Ensuring companies like Twitter, YouTube and Facebook maintain a “duty of care” to users by ensuring that illegal content posted by its users is removed and monitored will have an immediate impact on cyberbullying and self-harm imagery.
Additionally, if said firms fail to protect their users from seeing this material then they will face fines, or worse. At present, we don’t know what these fines could actually amount to but Ofcom have history in this area. In the summer of 2019, a £200,000 fine was issued to RT for seven programmes covering the Salisbury spy poisoning, the Syria armed conflict and the Ukrainian Government’s position on Nazism – content that breached “impartiality and broadcast rules”
What’s interesting though is the definition of sites that Ofcom will cover. Forget your traditional behemoths, any website which publishes “user generated content” will be under Ofcom’s watchful eye, which, when you think of it, will cover smaller, niche online forums and the comments on news websites as well.
The old media powers will see this as another form of censorship and particularly onerous on their time and resource when they would argue they are not the heart of the problem.
Also, what about advertiser websites which link to Trustpilot reviews on their services or welcome user comments on their social channels? Will they have to monitor this content as well in the same way?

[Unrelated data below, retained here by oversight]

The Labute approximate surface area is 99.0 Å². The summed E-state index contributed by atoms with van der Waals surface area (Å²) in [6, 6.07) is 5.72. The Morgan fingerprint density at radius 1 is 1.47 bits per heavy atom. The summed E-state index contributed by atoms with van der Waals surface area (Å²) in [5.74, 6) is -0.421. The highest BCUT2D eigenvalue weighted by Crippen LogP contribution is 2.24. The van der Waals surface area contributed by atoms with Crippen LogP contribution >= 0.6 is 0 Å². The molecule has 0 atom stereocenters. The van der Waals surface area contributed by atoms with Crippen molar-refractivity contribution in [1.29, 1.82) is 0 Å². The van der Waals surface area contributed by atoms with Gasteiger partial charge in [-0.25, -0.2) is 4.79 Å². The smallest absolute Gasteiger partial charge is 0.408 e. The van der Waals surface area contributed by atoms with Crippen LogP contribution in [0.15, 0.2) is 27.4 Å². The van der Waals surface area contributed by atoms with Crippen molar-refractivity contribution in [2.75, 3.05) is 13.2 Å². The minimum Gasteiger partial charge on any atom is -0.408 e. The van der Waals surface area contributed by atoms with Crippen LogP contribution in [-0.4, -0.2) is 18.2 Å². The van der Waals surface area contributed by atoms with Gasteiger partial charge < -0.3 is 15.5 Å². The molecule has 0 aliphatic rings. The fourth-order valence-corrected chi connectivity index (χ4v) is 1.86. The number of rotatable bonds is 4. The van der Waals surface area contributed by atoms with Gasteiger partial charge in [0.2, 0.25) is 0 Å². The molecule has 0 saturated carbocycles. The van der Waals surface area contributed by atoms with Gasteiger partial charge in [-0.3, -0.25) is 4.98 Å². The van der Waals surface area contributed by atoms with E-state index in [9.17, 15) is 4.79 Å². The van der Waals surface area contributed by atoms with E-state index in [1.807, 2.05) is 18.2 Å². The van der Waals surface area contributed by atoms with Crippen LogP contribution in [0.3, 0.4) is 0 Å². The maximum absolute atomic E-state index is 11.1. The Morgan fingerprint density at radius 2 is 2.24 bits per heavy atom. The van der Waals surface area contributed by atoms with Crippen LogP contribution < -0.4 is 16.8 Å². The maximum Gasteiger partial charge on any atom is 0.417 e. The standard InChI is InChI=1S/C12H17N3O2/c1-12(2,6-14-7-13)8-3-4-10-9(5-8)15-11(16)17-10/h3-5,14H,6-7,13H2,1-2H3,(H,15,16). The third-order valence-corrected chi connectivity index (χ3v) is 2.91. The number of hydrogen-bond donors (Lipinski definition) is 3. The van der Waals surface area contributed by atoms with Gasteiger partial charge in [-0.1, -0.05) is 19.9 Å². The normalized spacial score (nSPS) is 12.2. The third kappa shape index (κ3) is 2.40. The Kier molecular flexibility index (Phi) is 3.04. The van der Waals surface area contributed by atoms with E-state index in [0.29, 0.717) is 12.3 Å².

Anything that can be done to clear up the murky world of online poison is a win, but it will be interesting to see how this plays out in practice.
Free speech, as it should be, is paramount but the Government’s imminent proposed guidelines will really show up the devil in the detail.
The Spotify innovation continues and the kids (and parents) are alright
Talking of protecting potentially vulnerable groups online, it was great to see Spotify introduce its long-awaited Kids app this week parental controls.
As a massive music fan and father of two boys, it’s great to see them find their own way in the world of audio exploration until they chance on the explicit lyrics of Nine Inch Nails ‘Closer’ (seriously, look it up if you want) which, played at top volume, doesn’t exactly get you any Dad brownie points.
This then, is a great move from Spotify. Designed specifically for kids aged between 3 and 13, it’s available to Spotify Premium Family subscribers and launched to coincide with the Childnet International’s Safer Internet Day (11th February).
It gives parents the tools to protect children from explicit content, something that has been petitioned for back in 2012, four years after Spotify founded.
Of course, there is a win for Spotify as well. They will now be able to separate the behavioural data it can collect from adult users and child users who may be using their parents account (check).
With 6000 handpicked tracks and selected 130 playlists on tap from Spotify, it also allows parents to choose content for younger or older kids if they wish meaning that you can still influence your flesh and blood in a good way – think George Harrison having an equal footing with George Ezra.
Plus, kids can deselect any songs as well if they wish allowing me to listen to Straight Outta Compton whenever I like, in isolated splendour.